Anyways, after a bit of a rough start to the trip, I started to explore the city. Marrakech is like no place that I have ever been before. You could spend days and days wandering the ancient streets and alley ways, getting lost and found over and over again. It’s a place with different sights, sounds, and smells around every corner. With the narrow streets, the arched doorways, and the red-brown sandstone walls, I kept expecting Aladdin and Abu to come flying around a corner on a magic carpet.

At the centre of the medina (the walled, and oldest, part of the city) is a square called Djemma el Fna. This is the hub of all of the action and where I would always try to return to when I got lost or turned around after wandering the souks and alleys. The square is lined with cafes, and restaurants and during the day it is filled with snake charmers, juice stands, medicine men, and merchants selling goods.

 

Djemma el Fna Square in Marrakech.


Throughout the evening, it gradually fills up and by the time that the sun goes down, it’s filled with musicians, story tellers, merchants, games, fortune tellers, and food stands. You can buy everything from full meals and fresh grapefruit juice, to lanterns and goat heads if you wish.

Because Marrakech is an ancient trading centre for the area, Djemma el Fna is where all of the local farmers and producers would bring their goods to sell and trade. The square was historically the place where all of the locals and visitors would gather to mingle and be entertained during the evenings. This still goes on, and you feel like an outsider looking into an ancient tradition as you wander the square, but many of the visitors nowadays are tourists from around the world rather than locals from the surrounding areas.


TIP: If you want to get into the action, grab a seat at one of the tables in the centre of the square and try having a meal there. Otherwise, if you’d rather relax and take in the action from afar, find a table at one of the restaurants or cafes that surround the square and get a meal or a pot of tea.


 

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I won’t go through all of the different sights that you’ll find throughout Marrakech, but I would recommend getting a map (the hostels and riads usually provide these when you arrive) and exploring it yourself. Don’t be afraid to get a little lost from time to time.

You have to pay to get into some of the sights, and it usually isn’t much, but I didn’t find the sights overly impressive, and used them more to get a rest from wandering the hectic streets.

I checked out a few palaces, mosques, and medersas (schools) but the alleys and markets (souks) themselves are where you will get immersed in the craziness of Marrakech (in a good and a bad way). Pictures really don’t do it justice and it is quite overwhelming and thrilling.

 

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TIP: Mint tea is a very common in Morocco and you’ll find it everywhere. You usually drink it in small glass cups out of stainless steel tea pots with lots of sugar added. It seems weird to drink hot tea when it as hot as it usually is in Morocco, but I never complained!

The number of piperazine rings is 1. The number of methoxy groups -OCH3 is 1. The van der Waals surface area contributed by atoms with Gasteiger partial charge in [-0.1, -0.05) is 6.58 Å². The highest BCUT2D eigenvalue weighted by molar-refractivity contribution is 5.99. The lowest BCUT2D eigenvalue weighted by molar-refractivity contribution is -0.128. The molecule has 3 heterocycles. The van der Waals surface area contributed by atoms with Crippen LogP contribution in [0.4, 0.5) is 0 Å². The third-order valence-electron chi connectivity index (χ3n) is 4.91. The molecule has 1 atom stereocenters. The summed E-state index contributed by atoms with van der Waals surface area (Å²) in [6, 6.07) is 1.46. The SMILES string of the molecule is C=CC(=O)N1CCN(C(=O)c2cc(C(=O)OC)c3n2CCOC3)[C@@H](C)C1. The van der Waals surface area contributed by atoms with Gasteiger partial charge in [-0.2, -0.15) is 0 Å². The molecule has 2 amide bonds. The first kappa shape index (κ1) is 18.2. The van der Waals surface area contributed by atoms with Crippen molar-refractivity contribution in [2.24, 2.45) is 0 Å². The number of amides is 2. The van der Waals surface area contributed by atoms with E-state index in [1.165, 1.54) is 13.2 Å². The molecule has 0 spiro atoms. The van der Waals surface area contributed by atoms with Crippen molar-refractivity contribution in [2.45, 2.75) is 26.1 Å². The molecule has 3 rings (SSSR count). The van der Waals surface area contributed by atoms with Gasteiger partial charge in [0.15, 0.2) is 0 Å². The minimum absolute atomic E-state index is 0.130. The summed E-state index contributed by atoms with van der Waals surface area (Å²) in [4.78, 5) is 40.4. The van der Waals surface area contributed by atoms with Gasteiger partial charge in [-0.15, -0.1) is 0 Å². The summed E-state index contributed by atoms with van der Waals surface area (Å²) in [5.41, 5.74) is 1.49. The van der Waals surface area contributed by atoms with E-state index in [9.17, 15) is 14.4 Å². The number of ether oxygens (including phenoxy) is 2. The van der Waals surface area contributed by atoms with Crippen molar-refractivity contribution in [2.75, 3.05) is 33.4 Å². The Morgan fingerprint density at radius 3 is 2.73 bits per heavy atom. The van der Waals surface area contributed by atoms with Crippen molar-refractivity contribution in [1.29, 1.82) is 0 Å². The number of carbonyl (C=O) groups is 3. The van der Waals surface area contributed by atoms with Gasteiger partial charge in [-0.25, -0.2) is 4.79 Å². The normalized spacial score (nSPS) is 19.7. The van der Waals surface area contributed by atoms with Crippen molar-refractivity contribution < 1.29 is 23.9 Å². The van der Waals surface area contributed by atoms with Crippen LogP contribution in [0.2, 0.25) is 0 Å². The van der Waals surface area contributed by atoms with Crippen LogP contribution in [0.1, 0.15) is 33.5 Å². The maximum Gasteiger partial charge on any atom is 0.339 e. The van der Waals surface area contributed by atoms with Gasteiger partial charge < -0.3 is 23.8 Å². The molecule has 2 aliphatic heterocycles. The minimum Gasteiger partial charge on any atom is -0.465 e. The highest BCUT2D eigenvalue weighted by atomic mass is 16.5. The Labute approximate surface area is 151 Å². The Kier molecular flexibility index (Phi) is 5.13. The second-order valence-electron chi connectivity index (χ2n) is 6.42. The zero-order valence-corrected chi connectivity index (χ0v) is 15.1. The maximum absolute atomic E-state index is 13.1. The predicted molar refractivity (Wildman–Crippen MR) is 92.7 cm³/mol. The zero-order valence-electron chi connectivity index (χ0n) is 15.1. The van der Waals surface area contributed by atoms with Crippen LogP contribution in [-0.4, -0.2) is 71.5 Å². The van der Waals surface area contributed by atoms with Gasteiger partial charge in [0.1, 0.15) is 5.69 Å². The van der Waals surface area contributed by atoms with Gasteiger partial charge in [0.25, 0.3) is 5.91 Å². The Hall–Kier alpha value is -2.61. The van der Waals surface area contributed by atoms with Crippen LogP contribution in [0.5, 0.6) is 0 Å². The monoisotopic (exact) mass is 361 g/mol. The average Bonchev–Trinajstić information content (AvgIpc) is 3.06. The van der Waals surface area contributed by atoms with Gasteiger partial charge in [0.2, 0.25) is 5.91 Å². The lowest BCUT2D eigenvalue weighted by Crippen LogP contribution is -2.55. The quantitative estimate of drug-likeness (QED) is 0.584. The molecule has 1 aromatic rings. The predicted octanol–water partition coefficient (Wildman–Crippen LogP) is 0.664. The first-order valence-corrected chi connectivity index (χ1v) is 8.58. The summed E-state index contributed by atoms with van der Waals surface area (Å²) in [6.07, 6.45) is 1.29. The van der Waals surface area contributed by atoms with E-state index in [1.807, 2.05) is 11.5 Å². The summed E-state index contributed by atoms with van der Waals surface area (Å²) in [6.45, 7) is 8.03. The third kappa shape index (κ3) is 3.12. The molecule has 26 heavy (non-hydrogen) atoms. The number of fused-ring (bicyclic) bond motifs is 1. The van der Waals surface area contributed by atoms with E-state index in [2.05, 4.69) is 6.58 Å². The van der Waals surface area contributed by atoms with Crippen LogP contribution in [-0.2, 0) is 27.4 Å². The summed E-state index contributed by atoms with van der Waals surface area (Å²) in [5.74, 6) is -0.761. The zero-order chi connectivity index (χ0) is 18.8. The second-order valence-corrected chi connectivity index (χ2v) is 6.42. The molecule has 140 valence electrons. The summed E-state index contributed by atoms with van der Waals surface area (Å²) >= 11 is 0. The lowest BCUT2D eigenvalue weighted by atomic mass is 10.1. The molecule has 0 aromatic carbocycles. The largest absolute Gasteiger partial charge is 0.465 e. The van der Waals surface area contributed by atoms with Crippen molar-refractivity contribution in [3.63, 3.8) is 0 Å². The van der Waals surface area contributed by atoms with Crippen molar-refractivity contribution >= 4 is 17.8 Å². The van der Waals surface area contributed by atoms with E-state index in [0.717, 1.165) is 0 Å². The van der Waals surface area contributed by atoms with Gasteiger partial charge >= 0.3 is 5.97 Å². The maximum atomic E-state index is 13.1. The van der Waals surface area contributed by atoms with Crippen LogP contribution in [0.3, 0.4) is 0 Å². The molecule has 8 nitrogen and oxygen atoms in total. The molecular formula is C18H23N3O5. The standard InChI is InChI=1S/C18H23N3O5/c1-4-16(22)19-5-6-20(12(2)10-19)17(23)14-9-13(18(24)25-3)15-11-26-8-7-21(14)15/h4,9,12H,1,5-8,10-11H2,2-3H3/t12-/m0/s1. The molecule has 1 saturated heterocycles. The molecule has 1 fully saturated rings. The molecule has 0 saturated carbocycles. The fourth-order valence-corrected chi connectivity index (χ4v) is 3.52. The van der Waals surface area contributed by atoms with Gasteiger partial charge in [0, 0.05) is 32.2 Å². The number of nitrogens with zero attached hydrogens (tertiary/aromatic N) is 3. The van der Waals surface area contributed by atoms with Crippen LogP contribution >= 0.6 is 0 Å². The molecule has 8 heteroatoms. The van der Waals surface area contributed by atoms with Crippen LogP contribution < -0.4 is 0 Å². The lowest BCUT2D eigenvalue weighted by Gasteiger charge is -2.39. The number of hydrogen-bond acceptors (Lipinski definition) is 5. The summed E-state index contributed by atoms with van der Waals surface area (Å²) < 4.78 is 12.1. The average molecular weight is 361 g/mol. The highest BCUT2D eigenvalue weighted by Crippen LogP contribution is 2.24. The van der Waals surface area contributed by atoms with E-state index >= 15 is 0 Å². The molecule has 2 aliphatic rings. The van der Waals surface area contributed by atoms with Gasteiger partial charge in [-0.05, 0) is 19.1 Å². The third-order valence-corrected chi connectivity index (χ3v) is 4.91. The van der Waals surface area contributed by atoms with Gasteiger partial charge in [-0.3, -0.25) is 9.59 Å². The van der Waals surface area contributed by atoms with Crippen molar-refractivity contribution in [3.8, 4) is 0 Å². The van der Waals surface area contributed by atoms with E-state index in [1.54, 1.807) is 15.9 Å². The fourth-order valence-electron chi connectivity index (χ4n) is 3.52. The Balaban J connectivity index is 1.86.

After a couple of days in Marrakech, I decided to book a guided tour to the Sahara desert through the hostel.

Sahara: (June 7 – 9)

The 3 day Sahara trip started out from Marrakech and crossed the Atlas mountains the first day. As we crossed the mountains, I realized that they were a lot taller and more impressive than I had expected them to be. I had heard that there was great mountain biking in Morocco, and my short time through the mountains on the first day of the tour already had me wanting to return with a bike to explore all of the trails that I saw. The road that crosses them is really narrow and twisty with pretty minimal guardrails along the side which made for a slightly scary experience.

 

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The views were awesome though and the higher altitude made for a very welcome change in temperature. The heat in Marrakech had been around 38 to 40 degrees Celcius, but the temperature dropped very fast as we headed higher in the mountains.


TIP: Multi-day tours are a great way to meet new people. There’s something about travelling in a small group in a foreign country that makes it very easy to get to know people and make close friendships. I was lucky and the group that was on the trip with me were all students from different parts of the world that were studying in Germany for a year together. They were very welcoming and a lot of fun throughout the trip.


 

On the other side of the mountain there were tons of small villages and towns built on the hillsides or edges of cliffs. The buildings were all the same red/beige color and seemed to be part of the landscape itself. Pictures don’t really show how cool this all looked but I think it’s a sight that is very much unique to Morocco.

 

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Alongside these buildings, there were a lot of crumbling remains of older buildings and Kasbahs which gave the whole area an ancient kind of feeling. The Kasbahs were far more impressive than I had expected to see in this area, with high walls, turrets, and elaborately decorated walls, windows and doors.

Coming from Canada, which doesn’t have the ancient history like other places of the world, it was easy to let my imagination run wild imagining these places when they were first settled, and when the Kasbahs were first built. It seemed like some of those places were stuck in time, and that the only thing that had changed since they were first built, was the shiny, black, asphalt road running through the middle of town.

On the first day, we stopped at a place call Ait-Ben-Haddou, which was near the town of Ouarzazate. This was a cool place that has been used as a film location for shows like Gladiator and Game of Thrones. The problem with tours is that we had to follow a guide around and didn’t have very much time to look around ourselves. It would have been nice to have more time to wander and explore, but you can’t have everything I suppose.